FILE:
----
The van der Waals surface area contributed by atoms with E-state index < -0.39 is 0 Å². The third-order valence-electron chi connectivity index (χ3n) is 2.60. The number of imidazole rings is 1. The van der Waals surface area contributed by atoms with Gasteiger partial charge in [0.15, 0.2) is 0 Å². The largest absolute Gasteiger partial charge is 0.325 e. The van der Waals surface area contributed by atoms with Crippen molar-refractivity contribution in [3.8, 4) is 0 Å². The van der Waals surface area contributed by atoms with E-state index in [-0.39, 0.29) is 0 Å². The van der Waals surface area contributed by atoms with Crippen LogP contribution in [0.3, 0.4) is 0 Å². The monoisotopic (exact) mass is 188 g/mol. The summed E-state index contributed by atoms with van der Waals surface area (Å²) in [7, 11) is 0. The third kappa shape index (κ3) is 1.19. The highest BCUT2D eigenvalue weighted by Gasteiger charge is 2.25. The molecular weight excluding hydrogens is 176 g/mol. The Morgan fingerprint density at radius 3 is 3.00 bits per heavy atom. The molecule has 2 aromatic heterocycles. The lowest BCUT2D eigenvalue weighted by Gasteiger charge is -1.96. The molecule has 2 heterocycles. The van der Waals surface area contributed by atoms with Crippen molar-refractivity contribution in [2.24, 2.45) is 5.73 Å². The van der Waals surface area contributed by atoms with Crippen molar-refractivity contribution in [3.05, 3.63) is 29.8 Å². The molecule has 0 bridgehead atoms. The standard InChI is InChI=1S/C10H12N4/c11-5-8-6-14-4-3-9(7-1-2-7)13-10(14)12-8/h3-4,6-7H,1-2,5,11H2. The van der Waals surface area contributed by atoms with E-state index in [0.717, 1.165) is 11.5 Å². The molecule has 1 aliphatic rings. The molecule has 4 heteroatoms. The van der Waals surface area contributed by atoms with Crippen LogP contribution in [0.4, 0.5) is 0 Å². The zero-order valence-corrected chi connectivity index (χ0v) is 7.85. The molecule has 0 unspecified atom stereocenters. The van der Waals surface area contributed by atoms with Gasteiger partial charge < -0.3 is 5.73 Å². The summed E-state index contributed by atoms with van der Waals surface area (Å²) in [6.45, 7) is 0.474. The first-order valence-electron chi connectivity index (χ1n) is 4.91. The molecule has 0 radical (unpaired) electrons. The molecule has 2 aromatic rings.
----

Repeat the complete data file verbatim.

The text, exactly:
The van der Waals surface area contributed by atoms with E-state index < -0.39 is 0 Å². The third-order valence-electron chi connectivity index (χ3n) is 2.60. The number of imidazole rings is 1. The van der Waals surface area contributed by atoms with Gasteiger partial charge in [0.15, 0.2) is 0 Å². The largest absolute Gasteiger partial charge is 0.325 e. The van der Waals surface area contributed by atoms with Crippen molar-refractivity contribution in [3.8, 4) is 0 Å². The van der Waals surface area contributed by atoms with E-state index in [-0.39, 0.29) is 0 Å². The van der Waals surface area contributed by atoms with Crippen LogP contribution in [0.3, 0.4) is 0 Å². The monoisotopic (exact) mass is 188 g/mol. The summed E-state index contributed by atoms with van der Waals surface area (Å²) in [7, 11) is 0. The third kappa shape index (κ3) is 1.19. The highest BCUT2D eigenvalue weighted by Gasteiger charge is 2.25. The molecular weight excluding hydrogens is 176 g/mol. The Morgan fingerprint density at radius 3 is 3.00 bits per heavy atom. The molecule has 2 aromatic heterocycles. The lowest BCUT2D eigenvalue weighted by Gasteiger charge is -1.96. The molecule has 2 heterocycles. The van der Waals surface area contributed by atoms with Crippen molar-refractivity contribution in [2.24, 2.45) is 5.73 Å². The van der Waals surface area contributed by atoms with Crippen molar-refractivity contribution in [3.05, 3.63) is 29.8 Å². The molecule has 0 bridgehead atoms. The standard InChI is InChI=1S/C10H12N4/c11-5-8-6-14-4-3-9(7-1-2-7)13-10(14)12-8/h3-4,6-7H,1-2,5,11H2. The van der Waals surface area contributed by atoms with E-state index in [0.717, 1.165) is 11.5 Å². The molecule has 1 aliphatic rings. The molecule has 4 heteroatoms. The van der Waals surface area contributed by atoms with Crippen LogP contribution in [0.4, 0.5) is 0 Å². The zero-order valence-corrected chi connectivity index (χ0v) is 7.85. The molecule has 0 unspecified atom stereocenters. The van der Waals surface area contributed by atoms with Gasteiger partial charge < -0.3 is 5.73 Å². The summed E-state index contributed by atoms with van der Waals surface area (Å²) in [6.45, 7) is 0.474. The first-order valence-electron chi connectivity index (χ1n) is 4.91. The molecule has 0 radical (unpaired) electrons. The molecule has 2 aromatic rings.